app and site I have tried. One stop shopping at it's best!
Today I was working with a class of second graders and we were going to record student stories using a site I have used in the past, well that site was not working. None of the apps or sites I have used in the past were going to work for what we needed without having a gazillion steps. The second grade students wrote stories and drew a picture of the character in their story. The classroom teacher, Julie Lariviere, wanted to have her students record themselves reading their story and then create a QR code to add to the poster so that whoever scanned the QR code would be able to hear a student reading their story. So, it was on to plan B. I downloaded AudioBoo after reading that the recordings would be saved to an account. It would be easy enough to generate QR Codes with web addresses for each of the audio files. I was pleasantly surprised that AudioBoo has it's own QR Generator built into the site and can be used on any device. The audio file must be created using the app, but then what you do with the file can be done by logging into your account on a tablet or a computer.
The link to each audio file will look similar to the photo on the left.
Highlights of the site, in yellow:
1. Easy playback.
2. Embed Code for placing the audio directly on a site. (See below for an embedded audio file.)
3. Save directly to iTunes as a Podcast.
4. Generate QR codes.
There are so many great ways to use AudioBoo in the classroom. Here are a few suggestions.
2. verbal directions
3. question of the day
4. audio books
5. message home to parents
6. students answering a question
7. correct answer check - QR code leads students to correct answers.
8. poetry reading
9. scavenger hunts
10. ...and much much more.
Thursday, October 3, 2013
With the increase in student access to internet ready devices, safety while on the internet and digital citizenship should be addressed throughout the school year. Fortunately in my school district we have a plan for grades 2-5 with set lessons that students will receive each school year. My other half and I teach a specific lesson for each grade level. Classroom teachers address internet safety throughout the school year as well.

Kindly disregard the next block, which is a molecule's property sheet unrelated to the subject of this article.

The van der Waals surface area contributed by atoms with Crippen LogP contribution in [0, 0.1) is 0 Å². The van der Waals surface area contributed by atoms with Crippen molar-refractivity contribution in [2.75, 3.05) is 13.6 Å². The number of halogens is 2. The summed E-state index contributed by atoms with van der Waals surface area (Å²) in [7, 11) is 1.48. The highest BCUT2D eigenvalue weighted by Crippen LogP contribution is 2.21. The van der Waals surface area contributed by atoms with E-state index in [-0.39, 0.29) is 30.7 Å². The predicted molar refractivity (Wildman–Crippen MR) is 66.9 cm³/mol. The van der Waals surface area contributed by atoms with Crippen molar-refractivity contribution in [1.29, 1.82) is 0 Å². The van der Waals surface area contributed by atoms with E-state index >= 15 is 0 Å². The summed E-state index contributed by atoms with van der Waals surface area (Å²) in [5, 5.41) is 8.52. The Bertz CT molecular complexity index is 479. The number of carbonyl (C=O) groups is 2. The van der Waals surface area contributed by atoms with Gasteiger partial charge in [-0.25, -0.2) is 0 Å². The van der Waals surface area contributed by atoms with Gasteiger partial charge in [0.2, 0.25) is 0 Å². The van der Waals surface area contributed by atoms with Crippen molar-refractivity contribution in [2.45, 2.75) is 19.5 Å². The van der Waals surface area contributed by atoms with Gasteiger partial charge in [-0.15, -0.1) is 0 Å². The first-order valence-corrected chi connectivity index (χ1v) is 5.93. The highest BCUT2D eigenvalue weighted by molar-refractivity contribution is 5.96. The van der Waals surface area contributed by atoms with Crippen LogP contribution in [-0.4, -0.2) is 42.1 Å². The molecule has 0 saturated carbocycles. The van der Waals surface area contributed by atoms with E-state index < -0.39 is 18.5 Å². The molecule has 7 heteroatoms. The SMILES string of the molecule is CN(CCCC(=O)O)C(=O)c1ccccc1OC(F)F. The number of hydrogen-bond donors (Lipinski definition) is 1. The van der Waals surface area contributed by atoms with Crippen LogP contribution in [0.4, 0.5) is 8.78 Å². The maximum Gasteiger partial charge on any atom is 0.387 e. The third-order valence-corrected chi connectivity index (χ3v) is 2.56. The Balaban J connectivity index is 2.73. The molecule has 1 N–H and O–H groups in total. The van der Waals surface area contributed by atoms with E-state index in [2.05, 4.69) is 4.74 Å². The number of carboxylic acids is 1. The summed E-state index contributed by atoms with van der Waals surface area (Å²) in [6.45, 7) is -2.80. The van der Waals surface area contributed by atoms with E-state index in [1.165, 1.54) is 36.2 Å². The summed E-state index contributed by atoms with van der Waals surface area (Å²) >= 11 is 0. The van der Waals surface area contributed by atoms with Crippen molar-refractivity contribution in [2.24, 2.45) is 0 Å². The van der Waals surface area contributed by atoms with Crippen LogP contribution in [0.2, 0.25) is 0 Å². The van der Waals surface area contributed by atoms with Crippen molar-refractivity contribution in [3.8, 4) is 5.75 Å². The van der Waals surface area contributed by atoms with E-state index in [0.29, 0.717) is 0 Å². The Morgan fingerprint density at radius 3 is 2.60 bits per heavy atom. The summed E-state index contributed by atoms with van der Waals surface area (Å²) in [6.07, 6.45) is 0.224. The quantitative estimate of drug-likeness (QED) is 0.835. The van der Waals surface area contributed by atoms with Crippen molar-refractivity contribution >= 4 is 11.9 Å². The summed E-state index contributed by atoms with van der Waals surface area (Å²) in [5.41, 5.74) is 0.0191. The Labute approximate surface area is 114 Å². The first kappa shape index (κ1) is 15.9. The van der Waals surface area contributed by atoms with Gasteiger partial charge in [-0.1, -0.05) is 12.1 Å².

In case you are looking for ideas for your classroom or school, here is what we teach consistently for each grade level.
Michelle Ledue, a second grade teacher, and I recorded students talking about what her students learned about internet safety after watching a BrainPopJr video three years ago. Michelle then went on to have students create some cute intros and she put a video together. Since then I have been sharing Michelle's class video with all my second grade students plus show them the BrainPopJr video. After watching BrainPop we have a discussion about internet safety and take the on-line quiz. When taking the quiz as a class, I have students vote on the answers by displaying the number of fingers in the air to have an a=1, b=2, c=3, and d=4. Once we have finished the quiz students create an internet safety digital book or digital drawing. For this project I have used a variety of software, apps, and sites. Some of my favorites: Tar Heel Reader, Book Creator, StoryKit, and KidPix installed on Macs.